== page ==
The evolution of head protection, from construction hard hat to safety helmetCanadian Contractor
Head trauma concerns spawn new designs and materials
Traditional construction hard hats have a simple flaw. While they may protect workers from a blow from above, they will likely fall off the worker’s head in the course of a fall from height, leaving the head unprotected. In fact, a report from the National Institute for Occupational Health and Safety (NIOSH) found that, “more than 2,200 workers died of a traumatic brain injury from 2003 to 2010. More than half of fatal work-related traumatic injuries were a result of falls – particularly from roofs, ladders and scaffolds.”
The next big thing in construction helmets
Hard hats are a staple of any site worker’s safety kit, along with a safety vest, steel-toed boots and gloves. They have proven to reduce serious injury, thus reducing lost hours from work, not to mention the longer term implications from head injuries. Yet, in the search for improved worker protection, some large U.S, construction companies are now site-testing safety helmets versus the traditional hard hat, particularly among those who work at heights. You’ve seen these helmets on the heads of mountain climbers and search-and-rescue workers — the big feature is the chin strap which keeps the helmet in place in any position.
There are benefits beyond chin straps, however. In a recent article published in constructionjunkie.com, Shane Hedmond writes, “Safety helmets boast some other major benefits, chief of which is the ability to functionally accessorize. For example, many of the helmets are Hi-Viz, are shaped to allow for over the ear hearing protection, and have multiple options for safety visors of various sizes.” Helmets like these are also well-ventilated, thus improving comfort and wear-ability.
Safety helmets are proving to be worth the cost, according to nationwide tests
Cost shouldn’t be a factor when it comes to head and neck safety. Nevertheless, the higher cost for safety helmets may give some contractors and workers reason to pause — Safety helmets can cost more than double the conventional plastic hard hat. Additional accessories can add to the price tag.
However, the reasons for giving safety helmets a closer look are compelling. Seth Randall, division safety director for American construction firm Clark Construction said in an article posted on the United Rentals website, “We’ve had a couple incidents that kind of had us open our eyes and say, ‘There has to be something better.’” His company currently uses 3,500 safety helmets on jobs across the country. “We’ve already seen positive results in a couple of incidents that have occurred where the helmets have potentially saved an employee from any type of head trauma.”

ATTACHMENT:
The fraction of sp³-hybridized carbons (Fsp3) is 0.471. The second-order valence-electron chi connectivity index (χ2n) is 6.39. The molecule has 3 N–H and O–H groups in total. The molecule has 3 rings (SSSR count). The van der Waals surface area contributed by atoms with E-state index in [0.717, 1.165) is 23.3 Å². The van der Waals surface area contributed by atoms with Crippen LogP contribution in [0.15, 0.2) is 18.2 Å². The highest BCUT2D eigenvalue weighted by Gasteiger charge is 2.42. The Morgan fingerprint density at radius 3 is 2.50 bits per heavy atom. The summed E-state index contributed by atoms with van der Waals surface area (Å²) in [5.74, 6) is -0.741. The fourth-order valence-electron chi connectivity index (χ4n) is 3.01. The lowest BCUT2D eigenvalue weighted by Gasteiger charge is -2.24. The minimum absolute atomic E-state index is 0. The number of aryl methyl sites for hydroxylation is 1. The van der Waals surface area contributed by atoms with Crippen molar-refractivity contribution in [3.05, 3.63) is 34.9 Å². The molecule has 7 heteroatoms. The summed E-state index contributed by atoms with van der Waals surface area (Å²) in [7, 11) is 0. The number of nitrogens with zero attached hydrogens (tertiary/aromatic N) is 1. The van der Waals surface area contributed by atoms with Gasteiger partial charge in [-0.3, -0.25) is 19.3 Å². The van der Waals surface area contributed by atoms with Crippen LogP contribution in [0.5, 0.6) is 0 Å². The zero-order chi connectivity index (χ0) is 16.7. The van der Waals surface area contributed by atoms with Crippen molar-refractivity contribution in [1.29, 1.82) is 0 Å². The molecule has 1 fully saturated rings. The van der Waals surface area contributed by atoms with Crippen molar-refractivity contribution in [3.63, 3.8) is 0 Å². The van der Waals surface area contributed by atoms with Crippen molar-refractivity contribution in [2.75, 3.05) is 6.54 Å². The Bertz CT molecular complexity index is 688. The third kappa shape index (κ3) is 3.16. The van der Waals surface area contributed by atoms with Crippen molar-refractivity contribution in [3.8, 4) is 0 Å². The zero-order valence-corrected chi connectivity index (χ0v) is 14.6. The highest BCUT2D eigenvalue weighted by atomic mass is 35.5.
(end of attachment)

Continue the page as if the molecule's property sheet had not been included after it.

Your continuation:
Head protection’s humble and simple beginnings
This isn’t to say traditional hard hats haven’t evolved over time. In fact, head protection designs and materials have come a long way over the past century from very humble beginnings. “In the early years of the shipbuilding industry, workers covered their hats with pitch (tar), and set them in the sun to cure, a common practice for dock workers in constant danger of being hit on the head by objects dropped from ship decks,” according to Wikipedia.
In the years prior to WWI, Californian mining equipment manufacturer E.D. Bullard Company sold protective hats made of leather. The company founder’s son returned from the war with a steel military helmet, which inspired new and later patented ideas in head protection. By the 1930’s, hard hats were mandated in the U.S. for workers on projects like the Hoover Dam and San Francisco’s Golden Gate Bridge. Over time, materials evolved from steel to aluminum (except for electrical work), Bakelite plastic, and fibreglass. Most construction head gear today is made from tough, durable thermoplastics or high density polyethylene that evolved in the 1950’s. Colours are varied, and most models featuring adjustable headbands for an improved fit and interior padding that can be washed when sweaty.
What is the cost of a good helmet design versus a head injury?
Today carbon fibre is finding its way into construction hats. Carbon fibre is light weight and extremely resilient to damage. However, these hats do cost more than polyethylene versions, often as much or more than the safety helmets now seen in tests across the U.S..
All said, the future may in fact belong to the safety helmet in construction. “Is there a cost? Sure, there’s a cost,” said Clark Construction’s Randall. “But there’s also a cost to an injury when someone does fall. When you consider those costs and the effect of a head injury on an employee, it justifies any additional cost to the helmet.”
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